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General Leonid Pushkin (Russian: Генерал Леонид Пушкин) is a fictional Soviet general and the successor of Anatol Gogol. A major character portrayed by British actor, John Rhys-Davies, he only appeared in the 1987 James Bond film, The Living Daylights.


"You are professional, you do not kill without reason."
― Pushkin to Bond, whilst held at gunpoint.[src]

Soviet "defector", Georgi Koskov, informs MI6 that the KGB's old policy of Smert Spionam, meaning "Death to Spies", has been revived by General Leonid Pushkin, the new head of the KGB. Koskov is later abducted from the safe-house and assumed to have been taken back to Moscow. Bond is directed by M to track down Pushkin in Tangier, Morocco, and kill him in order to forestall further killings of agents and escalation of tensions between the Soviet Union and the West. Although James Bond's prior knowledge of Pushkin initially leads him to doubt Koskov's claims, he agrees to carry out the mission when he learns that the assassin who killed 004 (as depicted in the pre-title sequence) left a note bearing the same message, "Smert Spionam."

Meanwhile, Pushkin meets with arms dealer Brad Whitaker in Tangier, informing him that the KGB is cancelling an arms deal previously arranged between Koskov and Whitaker. Bond, arriving in Tangier, confronts Pushkin in his hotel suite as he got ready to spend time with his mistress, Rubavitch. The Russian General disavows any knowledge of "Smert Spionam", stating that the KGB deactivated Smert Spionam decades earlier and reveals that Koskov is evading arrest for embezzlement of government funds. Bond and Pushkin decide to let Koskov progress with his scheme by faking Pushkin's assassination; Bond "kills" Pushkin as he speaks to a trade convention in Tangier. Ironically, Bond saves Pushkin; Necros was about to kill Pushkin before Bond appeared and shot him first, which later revealed he wore a Kevlar vest and blood pack to fool Necros, Koskov and Whitaker into thinking he was killed.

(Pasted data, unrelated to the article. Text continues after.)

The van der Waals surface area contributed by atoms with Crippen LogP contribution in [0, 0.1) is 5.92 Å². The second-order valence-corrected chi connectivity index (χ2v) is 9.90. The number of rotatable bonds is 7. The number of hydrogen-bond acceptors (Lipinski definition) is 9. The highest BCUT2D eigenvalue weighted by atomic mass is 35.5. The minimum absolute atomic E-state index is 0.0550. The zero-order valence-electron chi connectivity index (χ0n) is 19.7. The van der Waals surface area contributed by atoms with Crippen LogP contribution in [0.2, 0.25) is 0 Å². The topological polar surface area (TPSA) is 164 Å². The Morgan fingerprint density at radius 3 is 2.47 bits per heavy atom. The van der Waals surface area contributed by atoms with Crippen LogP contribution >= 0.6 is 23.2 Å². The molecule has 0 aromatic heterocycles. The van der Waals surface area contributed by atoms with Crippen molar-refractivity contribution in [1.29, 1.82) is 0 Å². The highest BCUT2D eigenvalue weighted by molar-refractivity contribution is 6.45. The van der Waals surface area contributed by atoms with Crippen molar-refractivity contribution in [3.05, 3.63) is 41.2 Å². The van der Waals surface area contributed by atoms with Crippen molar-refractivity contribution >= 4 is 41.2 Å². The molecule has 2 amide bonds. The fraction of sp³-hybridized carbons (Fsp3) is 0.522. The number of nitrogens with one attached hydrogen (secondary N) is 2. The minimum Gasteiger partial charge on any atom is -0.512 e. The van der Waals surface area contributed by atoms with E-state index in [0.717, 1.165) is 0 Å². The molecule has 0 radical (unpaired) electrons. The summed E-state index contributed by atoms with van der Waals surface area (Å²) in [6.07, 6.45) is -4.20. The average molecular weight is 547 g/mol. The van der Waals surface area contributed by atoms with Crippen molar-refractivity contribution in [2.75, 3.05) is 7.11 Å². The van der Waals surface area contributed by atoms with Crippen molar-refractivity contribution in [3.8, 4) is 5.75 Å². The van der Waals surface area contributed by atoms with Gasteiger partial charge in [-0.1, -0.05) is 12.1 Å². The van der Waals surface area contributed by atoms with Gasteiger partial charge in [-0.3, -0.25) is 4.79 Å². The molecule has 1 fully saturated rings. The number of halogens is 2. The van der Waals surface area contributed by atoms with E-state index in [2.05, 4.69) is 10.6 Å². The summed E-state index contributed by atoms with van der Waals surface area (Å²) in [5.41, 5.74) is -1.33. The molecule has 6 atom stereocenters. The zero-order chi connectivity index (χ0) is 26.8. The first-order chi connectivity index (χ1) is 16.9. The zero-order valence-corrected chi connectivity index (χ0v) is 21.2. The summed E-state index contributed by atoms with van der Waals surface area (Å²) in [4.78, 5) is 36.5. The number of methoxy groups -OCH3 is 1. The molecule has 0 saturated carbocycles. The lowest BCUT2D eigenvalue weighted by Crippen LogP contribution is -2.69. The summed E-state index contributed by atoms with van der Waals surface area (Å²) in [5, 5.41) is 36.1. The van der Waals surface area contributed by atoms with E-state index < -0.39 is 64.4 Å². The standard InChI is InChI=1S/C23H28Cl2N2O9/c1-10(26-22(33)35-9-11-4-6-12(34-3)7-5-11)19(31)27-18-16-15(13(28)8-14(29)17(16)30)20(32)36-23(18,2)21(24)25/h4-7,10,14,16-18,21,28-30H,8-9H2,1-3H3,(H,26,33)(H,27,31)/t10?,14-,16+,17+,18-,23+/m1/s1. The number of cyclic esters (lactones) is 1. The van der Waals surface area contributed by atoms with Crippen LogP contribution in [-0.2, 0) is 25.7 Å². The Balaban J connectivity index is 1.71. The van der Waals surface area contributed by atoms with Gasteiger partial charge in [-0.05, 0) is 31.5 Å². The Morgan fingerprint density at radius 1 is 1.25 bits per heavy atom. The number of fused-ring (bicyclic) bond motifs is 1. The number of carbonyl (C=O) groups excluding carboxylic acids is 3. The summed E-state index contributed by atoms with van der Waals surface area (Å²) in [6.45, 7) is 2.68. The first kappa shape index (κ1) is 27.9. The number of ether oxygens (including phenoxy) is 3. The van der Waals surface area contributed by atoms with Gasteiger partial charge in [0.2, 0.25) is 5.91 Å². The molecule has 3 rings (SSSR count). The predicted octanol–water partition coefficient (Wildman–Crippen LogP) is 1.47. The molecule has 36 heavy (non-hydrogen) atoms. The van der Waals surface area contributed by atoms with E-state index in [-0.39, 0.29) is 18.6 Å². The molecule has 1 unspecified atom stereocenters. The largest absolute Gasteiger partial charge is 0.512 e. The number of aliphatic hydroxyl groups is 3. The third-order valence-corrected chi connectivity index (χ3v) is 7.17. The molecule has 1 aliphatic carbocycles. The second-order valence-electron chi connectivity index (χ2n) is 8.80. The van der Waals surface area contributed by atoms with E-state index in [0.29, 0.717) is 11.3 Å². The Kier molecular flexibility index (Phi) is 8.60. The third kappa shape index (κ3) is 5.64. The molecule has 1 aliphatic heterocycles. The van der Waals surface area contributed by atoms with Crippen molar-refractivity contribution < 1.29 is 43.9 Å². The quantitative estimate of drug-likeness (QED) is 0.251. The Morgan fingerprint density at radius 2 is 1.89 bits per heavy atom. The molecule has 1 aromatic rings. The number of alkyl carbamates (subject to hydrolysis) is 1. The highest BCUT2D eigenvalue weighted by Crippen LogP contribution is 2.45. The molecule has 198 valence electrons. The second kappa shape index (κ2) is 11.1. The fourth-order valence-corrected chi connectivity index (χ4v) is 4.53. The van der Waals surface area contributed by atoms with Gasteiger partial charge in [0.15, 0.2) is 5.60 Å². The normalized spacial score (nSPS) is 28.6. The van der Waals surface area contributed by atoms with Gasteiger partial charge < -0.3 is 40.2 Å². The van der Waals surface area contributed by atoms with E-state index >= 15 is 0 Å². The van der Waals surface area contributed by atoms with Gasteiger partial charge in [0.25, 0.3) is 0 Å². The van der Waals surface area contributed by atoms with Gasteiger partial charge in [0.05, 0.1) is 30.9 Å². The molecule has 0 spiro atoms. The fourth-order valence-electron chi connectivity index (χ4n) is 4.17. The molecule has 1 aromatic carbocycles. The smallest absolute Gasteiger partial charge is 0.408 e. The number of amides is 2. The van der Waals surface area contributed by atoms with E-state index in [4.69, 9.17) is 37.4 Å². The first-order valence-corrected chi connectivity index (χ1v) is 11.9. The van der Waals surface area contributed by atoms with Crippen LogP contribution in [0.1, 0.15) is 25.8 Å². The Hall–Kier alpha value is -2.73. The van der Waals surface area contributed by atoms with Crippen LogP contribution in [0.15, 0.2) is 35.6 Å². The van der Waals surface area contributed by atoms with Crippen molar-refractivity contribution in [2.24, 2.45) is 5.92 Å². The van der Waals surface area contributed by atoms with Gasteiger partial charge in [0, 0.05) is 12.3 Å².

Pushkin makes one final appearance after Bond later returns to Tangier to dispatch Whitaker. Following the arms dealer's demise, Pushkin arrives later and saves Bond by shooting Sergeant Stagg. Then, his men bring Koskov out, who is happy he is alive and tried to trick Pushkin into thinking Whitaker held him, but Pushkin arrests Koskov, sending him back to Moscow "in a diplomatic bag". After having Koskov taken away, Pushkin apparently helps Bond to clear his love interest Kara Milovy of any wrongdoing, as she had been Koskov's unknowing pawn and has her amnestied.

Behind the scenes

Originally, the KGB general set up by Koskov was to be General Gogol; however, actor Walter Gotell was too sick to handle the major role, and the character of Leonid Pushkin replaced Gogol, who appears briefly at the end of the film, having transferred to the Soviet diplomatic service. This was Gogol's final appearance in a James Bond film.

Similar to Milos Columbo in For Your Eyes Only, Bond was initially led to believe Pushkin was the enemy, only for him to ultimately be an ally against the real villain.

John Rhys-Davies was optioned to revive his part in both Licence to Kill (1989) and GoldenEye (1995) in the scripting stages.[1] In GoldenEye, just like in The Living Daylights, Pushkin was going to be used as a pawn in the main villain's scheme, but was finally replaced with Dmitri Mishkin.



  • General Pushkin's name is a slight in-joke. The names Gogol and Pushkin both refer to great Russian-language writers.